Justification of Red List Category
This wide-ranging and long-lived species has a very small population which is declining very rapidly. For these reasons it is classified as Endangered.
The total population is estimated to number 800-1,200 mature individuals, roughly equivalent to 1,200-1,800 individuals in total. This is based on estimates of 650-800 birds in Assam, India, plus 150-200 birds in Cambodia, as well as at least 156 birds in Bihar state, India, which may have dispersed from the Assam population.
This species's population is suspected to be decreasing very rapidly, in line with levels of direct exploitation and habitat destruction, particularly lowland deforestation and the felling of nest-trees, and drainage, conversion, pollution and over-exploitation of wetlands. Given the species's longevity, population trends are measured over a three-generation period of 45 years and hence the impacts have been severe.
This species was previously widespread and common across much of South and continental South-East Asia but declined dramatically during the first half of the 20th century (Birdlife International 2001). It is known to breed in Assam (at least 650-800 birds, or more [Choudhury 2000]) and Bihar (more than 350 birds [A. Choudhury in litt. 2016]), India, and at the Tonle Sap lake (c.150 pairs [Visal and Mahood 2015]), Cambodia (T. Clements in litt. 2007). The species was reported to be breeding in Bihar, India, in 2004, and a small breeding population was discovered in the state on the Ganga and Kosi river floodplains in 2006 (Mishra and Mandal 2009). The population there appears to be increasing, with at least 156 estimated in 2008 and over 300 individuals in 2011, up from 78 in 2007 (Mishra and Mandal 2009, Kahn 2011). Kamrup District in Assam is known to be a stronghold for the species, with almost 75% of its population in Assam found in this district (Barman and Sharma in press). Recent records from Nepal, Bangladesh, and Thailand are presumed to refer to wanderers from India and Cambodia. Huge numbers once bred in Myanmar, but there have been just two recent reports from Meinmahla Kyun in 1998 and Kachin State in 2006 (G. Chunkino in litt. 2006). There are no confirmed records from Laos in recent years. Breeding success had been extremely poor in Assam with the number of nests in colonies declining sharply and for unknown reasons (Goswami and Patar 2006). However it is now considered to be breeding successfully in Assam with numbers increasing at a slow but steady rate (J. Mandal in litt. 2016). Large flocks of a few hundred birds are still noted around the city of Guwahati, which may provide feeding areas for around half of the species's world population (Choudhury 2008). Available data suggest that Cambodian populations declined heavily in the decades up to and including the 1990s. By 2001, several breeding sites recorded in the 1990s had been abandoned. Since 2001, protection measures were put in place at two known breeding sites (Prek Toal on the Tonle Sap and Kulen Promtep in Preah Vihear) which led to a stabilisation of national population declines and possible minor recoveries (Clements et al. 2007a,b). However the colony at Kulen Promtep is now extinct owing to forest clearance within the area (S. Mahood in litt. 2016).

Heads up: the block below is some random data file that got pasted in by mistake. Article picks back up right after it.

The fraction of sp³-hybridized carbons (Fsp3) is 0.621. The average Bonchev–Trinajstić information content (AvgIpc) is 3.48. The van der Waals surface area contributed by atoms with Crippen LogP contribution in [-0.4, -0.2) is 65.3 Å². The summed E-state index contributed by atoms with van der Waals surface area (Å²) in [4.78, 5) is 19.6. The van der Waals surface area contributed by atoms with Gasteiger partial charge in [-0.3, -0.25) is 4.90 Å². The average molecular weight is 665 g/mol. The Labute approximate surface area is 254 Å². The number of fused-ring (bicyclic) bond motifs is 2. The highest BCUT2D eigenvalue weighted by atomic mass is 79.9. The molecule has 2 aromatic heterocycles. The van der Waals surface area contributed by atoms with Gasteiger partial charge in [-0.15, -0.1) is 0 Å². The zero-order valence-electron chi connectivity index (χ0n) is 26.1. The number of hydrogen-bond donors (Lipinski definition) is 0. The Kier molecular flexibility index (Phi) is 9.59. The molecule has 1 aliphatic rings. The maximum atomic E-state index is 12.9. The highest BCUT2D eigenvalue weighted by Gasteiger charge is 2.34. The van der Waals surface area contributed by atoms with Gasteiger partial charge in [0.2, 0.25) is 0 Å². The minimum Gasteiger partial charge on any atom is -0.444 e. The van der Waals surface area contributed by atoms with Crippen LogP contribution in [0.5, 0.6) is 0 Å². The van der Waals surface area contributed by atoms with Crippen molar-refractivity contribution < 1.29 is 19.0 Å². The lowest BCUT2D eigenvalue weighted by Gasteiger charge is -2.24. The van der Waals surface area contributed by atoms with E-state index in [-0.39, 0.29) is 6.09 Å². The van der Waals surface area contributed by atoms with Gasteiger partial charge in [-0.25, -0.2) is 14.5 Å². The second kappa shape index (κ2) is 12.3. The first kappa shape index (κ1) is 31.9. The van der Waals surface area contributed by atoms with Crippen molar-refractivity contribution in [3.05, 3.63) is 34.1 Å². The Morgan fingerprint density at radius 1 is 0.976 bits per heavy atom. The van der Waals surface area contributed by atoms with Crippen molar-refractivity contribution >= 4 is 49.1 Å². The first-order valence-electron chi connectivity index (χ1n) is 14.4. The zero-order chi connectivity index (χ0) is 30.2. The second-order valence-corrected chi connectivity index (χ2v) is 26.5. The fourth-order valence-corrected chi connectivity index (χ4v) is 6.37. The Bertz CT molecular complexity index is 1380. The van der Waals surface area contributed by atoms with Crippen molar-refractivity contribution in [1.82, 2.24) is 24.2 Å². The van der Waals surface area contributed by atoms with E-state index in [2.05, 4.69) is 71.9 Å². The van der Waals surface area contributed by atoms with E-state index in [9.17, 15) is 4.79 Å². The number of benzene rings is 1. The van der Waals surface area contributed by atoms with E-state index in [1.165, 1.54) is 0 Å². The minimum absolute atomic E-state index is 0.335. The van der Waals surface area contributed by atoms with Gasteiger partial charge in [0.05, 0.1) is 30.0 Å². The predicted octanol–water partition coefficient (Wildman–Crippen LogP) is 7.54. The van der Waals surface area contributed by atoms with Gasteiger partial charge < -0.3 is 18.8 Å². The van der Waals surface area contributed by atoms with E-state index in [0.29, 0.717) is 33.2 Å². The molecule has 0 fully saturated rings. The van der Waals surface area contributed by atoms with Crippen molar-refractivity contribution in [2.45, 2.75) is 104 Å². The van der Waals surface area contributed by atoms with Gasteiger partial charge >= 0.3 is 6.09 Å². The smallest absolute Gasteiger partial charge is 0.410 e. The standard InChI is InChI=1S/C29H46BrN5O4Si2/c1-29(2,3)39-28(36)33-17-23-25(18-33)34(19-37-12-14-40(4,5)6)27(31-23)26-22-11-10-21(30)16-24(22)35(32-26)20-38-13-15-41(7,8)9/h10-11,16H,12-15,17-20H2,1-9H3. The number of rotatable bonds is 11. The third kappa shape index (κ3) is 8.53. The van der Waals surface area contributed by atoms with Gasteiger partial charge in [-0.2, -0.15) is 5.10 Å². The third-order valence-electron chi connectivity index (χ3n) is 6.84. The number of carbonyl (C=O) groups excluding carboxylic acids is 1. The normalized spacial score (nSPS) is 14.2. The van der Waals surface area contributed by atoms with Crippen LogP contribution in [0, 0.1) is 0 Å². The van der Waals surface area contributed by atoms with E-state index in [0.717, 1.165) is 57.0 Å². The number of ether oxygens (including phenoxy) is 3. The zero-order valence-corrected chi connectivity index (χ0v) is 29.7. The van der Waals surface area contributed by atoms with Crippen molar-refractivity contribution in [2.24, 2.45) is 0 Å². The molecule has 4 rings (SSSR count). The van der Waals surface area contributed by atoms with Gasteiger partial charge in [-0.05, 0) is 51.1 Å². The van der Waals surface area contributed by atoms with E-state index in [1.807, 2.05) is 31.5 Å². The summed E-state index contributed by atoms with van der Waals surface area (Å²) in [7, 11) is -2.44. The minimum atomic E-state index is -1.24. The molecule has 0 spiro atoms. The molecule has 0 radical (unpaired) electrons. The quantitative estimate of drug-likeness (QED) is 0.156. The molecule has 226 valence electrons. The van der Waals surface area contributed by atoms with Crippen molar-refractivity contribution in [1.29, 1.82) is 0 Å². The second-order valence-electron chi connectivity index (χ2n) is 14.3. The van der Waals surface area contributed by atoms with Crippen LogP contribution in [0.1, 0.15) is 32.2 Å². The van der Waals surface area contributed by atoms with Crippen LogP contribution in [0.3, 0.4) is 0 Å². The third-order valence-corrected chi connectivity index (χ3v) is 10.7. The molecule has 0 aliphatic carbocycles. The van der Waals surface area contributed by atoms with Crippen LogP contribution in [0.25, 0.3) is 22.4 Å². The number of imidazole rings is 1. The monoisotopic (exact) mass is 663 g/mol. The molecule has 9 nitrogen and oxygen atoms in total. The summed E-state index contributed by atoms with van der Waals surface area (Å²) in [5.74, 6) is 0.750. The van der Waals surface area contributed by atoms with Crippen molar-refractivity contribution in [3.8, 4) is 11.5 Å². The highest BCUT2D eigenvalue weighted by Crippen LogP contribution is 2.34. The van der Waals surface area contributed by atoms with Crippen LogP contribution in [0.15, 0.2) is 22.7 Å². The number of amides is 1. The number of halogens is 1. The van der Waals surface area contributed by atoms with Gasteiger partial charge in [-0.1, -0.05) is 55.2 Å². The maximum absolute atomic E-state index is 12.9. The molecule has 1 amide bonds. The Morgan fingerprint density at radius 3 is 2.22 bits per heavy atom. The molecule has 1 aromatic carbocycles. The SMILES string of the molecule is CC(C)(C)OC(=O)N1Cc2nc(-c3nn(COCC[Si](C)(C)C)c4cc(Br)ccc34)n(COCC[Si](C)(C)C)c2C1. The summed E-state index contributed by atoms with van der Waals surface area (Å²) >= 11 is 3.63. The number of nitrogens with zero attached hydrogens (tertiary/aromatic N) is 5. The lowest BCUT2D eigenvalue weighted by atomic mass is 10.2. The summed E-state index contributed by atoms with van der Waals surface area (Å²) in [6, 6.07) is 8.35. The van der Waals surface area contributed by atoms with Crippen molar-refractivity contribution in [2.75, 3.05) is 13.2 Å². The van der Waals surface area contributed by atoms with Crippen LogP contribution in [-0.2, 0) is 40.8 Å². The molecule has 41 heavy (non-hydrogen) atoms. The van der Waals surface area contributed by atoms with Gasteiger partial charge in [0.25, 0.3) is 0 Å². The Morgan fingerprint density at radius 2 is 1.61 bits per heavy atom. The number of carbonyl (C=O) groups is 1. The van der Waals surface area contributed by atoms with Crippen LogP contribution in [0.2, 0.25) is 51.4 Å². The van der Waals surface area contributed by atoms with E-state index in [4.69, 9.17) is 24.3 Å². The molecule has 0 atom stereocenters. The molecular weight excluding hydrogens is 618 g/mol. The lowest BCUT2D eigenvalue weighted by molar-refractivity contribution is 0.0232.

While breeding in the dry season (October-April/May) it inhabits wetlands, nesting in tall trees with closed canopies and bamboo clumps around nesting trees, and historically on cliffs. Breeding is thought to coincide with the dry season in order to take advantage of abundant prey as water levels recede (Singha et al. 2003). In north-east India, it occurs close to and within urban areas (Barman and Sharma in press, A. Choudhury in litt. 2016), feeding around wetlands in the breeding season, and dispersing to scavenge at rubbish dumps, abattoirs and burial grounds at other times. In Cambodia, it breeds in freshwater flooded forest and areas of dry forest with ephemeral pools, otherwise dispersing to seasonally inundated forest, carcass dumps, tall wet grassland, mangroves and intertidal flats. It generally inhabits the lowlands but is occasionally found up to 1,500 m (Elliott and Kirwan 2016).